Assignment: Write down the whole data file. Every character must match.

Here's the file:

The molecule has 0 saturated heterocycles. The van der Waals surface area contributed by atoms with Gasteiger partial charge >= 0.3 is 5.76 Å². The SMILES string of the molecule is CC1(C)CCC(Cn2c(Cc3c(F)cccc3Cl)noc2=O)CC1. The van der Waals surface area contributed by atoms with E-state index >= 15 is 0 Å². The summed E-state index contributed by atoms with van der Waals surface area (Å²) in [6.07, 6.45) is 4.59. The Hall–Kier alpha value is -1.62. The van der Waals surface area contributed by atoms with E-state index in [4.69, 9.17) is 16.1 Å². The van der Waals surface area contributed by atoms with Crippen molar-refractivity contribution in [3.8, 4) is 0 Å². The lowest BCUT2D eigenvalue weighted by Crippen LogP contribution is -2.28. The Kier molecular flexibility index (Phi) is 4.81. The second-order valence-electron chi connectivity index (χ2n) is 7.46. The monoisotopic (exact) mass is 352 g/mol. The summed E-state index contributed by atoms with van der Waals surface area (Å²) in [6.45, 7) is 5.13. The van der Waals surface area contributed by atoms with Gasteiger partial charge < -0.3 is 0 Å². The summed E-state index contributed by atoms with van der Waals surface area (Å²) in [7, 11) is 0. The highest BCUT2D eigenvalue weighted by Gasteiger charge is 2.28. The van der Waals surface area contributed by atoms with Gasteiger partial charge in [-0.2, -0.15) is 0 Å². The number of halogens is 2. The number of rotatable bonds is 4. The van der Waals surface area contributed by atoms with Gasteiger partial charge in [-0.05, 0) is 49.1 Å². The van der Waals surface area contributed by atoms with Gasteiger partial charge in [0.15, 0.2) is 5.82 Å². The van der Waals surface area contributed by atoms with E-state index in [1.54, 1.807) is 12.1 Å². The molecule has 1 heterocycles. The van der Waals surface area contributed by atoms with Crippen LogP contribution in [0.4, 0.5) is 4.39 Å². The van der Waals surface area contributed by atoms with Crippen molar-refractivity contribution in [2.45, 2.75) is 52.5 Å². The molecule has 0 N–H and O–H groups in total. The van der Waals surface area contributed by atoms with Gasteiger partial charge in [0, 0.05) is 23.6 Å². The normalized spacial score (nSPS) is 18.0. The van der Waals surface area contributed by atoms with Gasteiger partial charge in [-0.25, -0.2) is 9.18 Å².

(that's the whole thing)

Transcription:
The molecule has 0 saturated heterocycles. The van der Waals surface area contributed by atoms with Gasteiger partial charge >= 0.3 is 5.76 Å². The SMILES string of the molecule is CC1(C)CCC(Cn2c(Cc3c(F)cccc3Cl)noc2=O)CC1. The van der Waals surface area contributed by atoms with E-state index >= 15 is 0 Å². The summed E-state index contributed by atoms with van der Waals surface area (Å²) in [6.07, 6.45) is 4.59. The Hall–Kier alpha value is -1.62. The van der Waals surface area contributed by atoms with E-state index in [4.69, 9.17) is 16.1 Å². The van der Waals surface area contributed by atoms with Crippen molar-refractivity contribution in [3.8, 4) is 0 Å². The lowest BCUT2D eigenvalue weighted by Crippen LogP contribution is -2.28. The Kier molecular flexibility index (Phi) is 4.81. The second-order valence-electron chi connectivity index (χ2n) is 7.46. The monoisotopic (exact) mass is 352 g/mol. The summed E-state index contributed by atoms with van der Waals surface area (Å²) in [6.45, 7) is 5.13. The van der Waals surface area contributed by atoms with Gasteiger partial charge < -0.3 is 0 Å². The summed E-state index contributed by atoms with van der Waals surface area (Å²) in [7, 11) is 0. The highest BCUT2D eigenvalue weighted by Gasteiger charge is 2.28. The van der Waals surface area contributed by atoms with Gasteiger partial charge in [-0.2, -0.15) is 0 Å². The number of halogens is 2. The number of rotatable bonds is 4. The van der Waals surface area contributed by atoms with Gasteiger partial charge in [-0.05, 0) is 49.1 Å². The van der Waals surface area contributed by atoms with Gasteiger partial charge in [0.15, 0.2) is 5.82 Å². The van der Waals surface area contributed by atoms with E-state index in [1.54, 1.807) is 12.1 Å². The molecule has 1 heterocycles. The van der Waals surface area contributed by atoms with Crippen LogP contribution in [0.4, 0.5) is 4.39 Å². The van der Waals surface area contributed by atoms with Crippen molar-refractivity contribution in [2.45, 2.75) is 52.5 Å². The molecule has 0 N–H and O–H groups in total. The van der Waals surface area contributed by atoms with Gasteiger partial charge in [0, 0.05) is 23.6 Å². The normalized spacial score (nSPS) is 18.0. The van der Waals surface area contributed by atoms with Gasteiger partial charge in [-0.25, -0.2) is 9.18 Å².